On March 15, 1977, Yohanan executed a new lease with his corporations for a three-year period at $3,000 per month, with the tenant to pay all utilities and operating expenses for the entire building. The lease contained a renewal clause, giving the tenant the option to renew on the expiration date, 1980. Louison received a copy of the lease on March 17.6

Yohanan, however, testified that he had sent the lease to Ekman with a letter dated March 16, 1977, which stated: “Enclosed, please find the newly executed lease between Western Alliance Corporation to myself. The attorney is drawing up the amendment to this lease which will incorporate the thirty-day termination clause.” Louison testified that she saw the lease but did not see the letter.

On April 1, 1977, Louison obtained approval of the financing for her purchase. On April 15, 1977, Yohanan executed Addendum No. 1 to the March 15 lease, providing that the tenant could give 30 days notice of the termination in consideration for an additional rent of $500 per month.

Louison refused to sign or approve Addendum No. 1. Ekman testified that: 1) Louison indicated that she would not go through with the purchase if Addendum No. 1 remained part of the transaction; 2) he specifically told her that pursuant to the terms of her agreement with Yohanan, the Addendum was not valid without her signature.

On April 15, 1977, Yohanan sent a copy of Addendum No. 1 to Mr. Croft, the escrow officer, with a cover letter stating: “Enclosed please find leases and addenda to be included in escrow and acknowledged by the buyer.” Yohanan admitted that his lawyer had advised him to have the escrow officer obtain Louison's acknowledgement.

Croft testified that he received both documents on April 18, 1977, but that he did not place either the lease or Addendum No. 1 with the escrow documents. On the same day, Croft returned the entire packet to Yohanan, at the request of Ekman. Croft never received Louison's acknowledgement of these documents. After Croft had returned these documents to Yohanan on April 18, 1977, Croft did not recall ever placing Addendum No. 1 with the escrow documents.

As to Addendum No. 2, Croft testified that he did not recognize it and did not recall depositing the document in escrow. Croft indicated that the logical explanation for the rental figure of $3,500 in the assignment to Louco and the escrow disbursement schedule was verbal information from Yohanan.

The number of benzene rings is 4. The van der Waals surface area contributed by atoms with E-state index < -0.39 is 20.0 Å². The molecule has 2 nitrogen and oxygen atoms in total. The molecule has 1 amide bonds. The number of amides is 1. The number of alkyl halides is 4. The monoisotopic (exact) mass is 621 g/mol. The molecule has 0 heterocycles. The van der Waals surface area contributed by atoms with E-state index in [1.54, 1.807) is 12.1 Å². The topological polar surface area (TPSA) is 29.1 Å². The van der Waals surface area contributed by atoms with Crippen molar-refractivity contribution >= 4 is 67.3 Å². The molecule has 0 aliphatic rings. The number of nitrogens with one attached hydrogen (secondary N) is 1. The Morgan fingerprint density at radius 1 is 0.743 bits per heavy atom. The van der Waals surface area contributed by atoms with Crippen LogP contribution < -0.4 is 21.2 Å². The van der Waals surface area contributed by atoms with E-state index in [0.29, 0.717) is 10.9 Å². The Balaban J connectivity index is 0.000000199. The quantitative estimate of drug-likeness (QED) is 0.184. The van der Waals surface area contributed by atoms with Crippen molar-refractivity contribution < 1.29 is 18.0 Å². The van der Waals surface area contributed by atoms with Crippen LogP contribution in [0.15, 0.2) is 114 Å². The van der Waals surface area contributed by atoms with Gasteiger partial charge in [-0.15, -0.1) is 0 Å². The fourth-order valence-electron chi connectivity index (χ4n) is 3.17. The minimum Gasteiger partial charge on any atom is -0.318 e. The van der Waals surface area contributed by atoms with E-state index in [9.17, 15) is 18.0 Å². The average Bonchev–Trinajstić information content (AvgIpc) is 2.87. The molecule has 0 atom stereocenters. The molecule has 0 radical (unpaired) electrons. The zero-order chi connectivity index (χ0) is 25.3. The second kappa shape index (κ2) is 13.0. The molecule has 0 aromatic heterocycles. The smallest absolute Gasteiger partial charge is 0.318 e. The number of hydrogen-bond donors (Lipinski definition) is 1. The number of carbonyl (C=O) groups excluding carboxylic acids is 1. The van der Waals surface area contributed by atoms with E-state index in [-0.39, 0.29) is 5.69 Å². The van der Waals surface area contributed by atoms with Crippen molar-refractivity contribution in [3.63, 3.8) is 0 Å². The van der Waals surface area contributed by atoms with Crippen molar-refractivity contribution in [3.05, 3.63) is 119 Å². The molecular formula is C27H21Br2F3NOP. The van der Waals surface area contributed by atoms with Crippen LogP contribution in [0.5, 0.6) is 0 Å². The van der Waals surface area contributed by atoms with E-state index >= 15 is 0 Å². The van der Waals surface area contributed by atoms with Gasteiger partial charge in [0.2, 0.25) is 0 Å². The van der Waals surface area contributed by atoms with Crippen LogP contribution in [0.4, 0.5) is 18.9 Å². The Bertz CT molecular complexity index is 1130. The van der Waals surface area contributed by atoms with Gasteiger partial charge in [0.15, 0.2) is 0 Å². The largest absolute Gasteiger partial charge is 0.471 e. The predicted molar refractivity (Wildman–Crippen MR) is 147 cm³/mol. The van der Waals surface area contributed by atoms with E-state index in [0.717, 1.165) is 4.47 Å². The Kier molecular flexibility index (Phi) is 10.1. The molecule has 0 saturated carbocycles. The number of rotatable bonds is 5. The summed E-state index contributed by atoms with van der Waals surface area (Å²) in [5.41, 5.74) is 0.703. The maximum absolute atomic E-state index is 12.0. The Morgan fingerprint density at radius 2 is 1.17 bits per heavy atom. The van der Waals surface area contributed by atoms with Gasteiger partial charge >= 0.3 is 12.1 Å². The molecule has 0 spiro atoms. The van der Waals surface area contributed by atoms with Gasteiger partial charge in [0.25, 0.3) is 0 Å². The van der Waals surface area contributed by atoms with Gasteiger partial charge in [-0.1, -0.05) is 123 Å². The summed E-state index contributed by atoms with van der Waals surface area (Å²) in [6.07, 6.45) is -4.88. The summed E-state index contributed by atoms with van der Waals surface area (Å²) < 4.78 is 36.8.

Yohanan testified that on the same day, April 18, Ekman told him that: 1) Louison was unhappy with the lease, including Addendum No. 1; 2) she wanted a direct lease from Yohanan's corporation. Such a direct lease was promptly prepared. Four days later (April 22), Ekman notified Yohanan that the parties would have to return to the terms of the March 15 lease, as the direct lease between Louison and Yohanan's corporations would not fit the three-party sale and tax deferred exchange transaction.

On the morning of April 25, 1977, Yohanan delivered the lease and Addendum No. 1 to Croft at Founders Title Insurance Co. (title company) and thereby deposited these documents in escrow. Yohanan further testified that on the afternoon of April 25, 1977, Ekman telephoned to tell him that Louison would not agree to a lease with Addendum No. 1. Her attorney had advised her that with Addendum No. 1, there was only a month-to-month tenancy. Yohanan then offered, and Ekman accepted, a second addendum (No. 2) providing a penalty payment of $5,000 by the tenant to Louison if the 30-day termination clause of Addendum No. 1 was exercised in six months or less.

Yohanan stated that on April 26, 1977, he delivered Addendum No. 2 to Croft and thereby deposited that document in escrow. At this time, Yohanan signed the papers necessary to sell the Ninth Avenue building to the third party (Louco) and to close the escrow, including the assignment to Louco of the lease which provided for rent of $3,500 a month; this assignment was dated April 26, 1977.

On April 27, 1977, Louison and Ekman came to the title company to sign the documents necessary to close escrow. Croft overheard a discussion between Louison and Ekman indicating Louison's concerns about the termination clause.

Louison testified that when she examined the escrow file, she found the lease of March 15, 1977, but did not find Addendum No. 1 with its 30-day termination clause or any other addendum to the lease. She would not have signed the final papers if Addendum No. 1 had been included. She also did not recall that anyone had discussed Addendum No. 2 with her before she signed the closing papers. Louison denied that she had been instructed by Ekman that she would receive $3,5007 a month in rent if she approved Addendum No. 1 with its 30-day termination clause. She saw no amendments to the lease in the escrow file. Ekman testified that he had no knowledge that any amendments to the lease of March 15, had been deposited in escrow at the time the parties signed the final papers.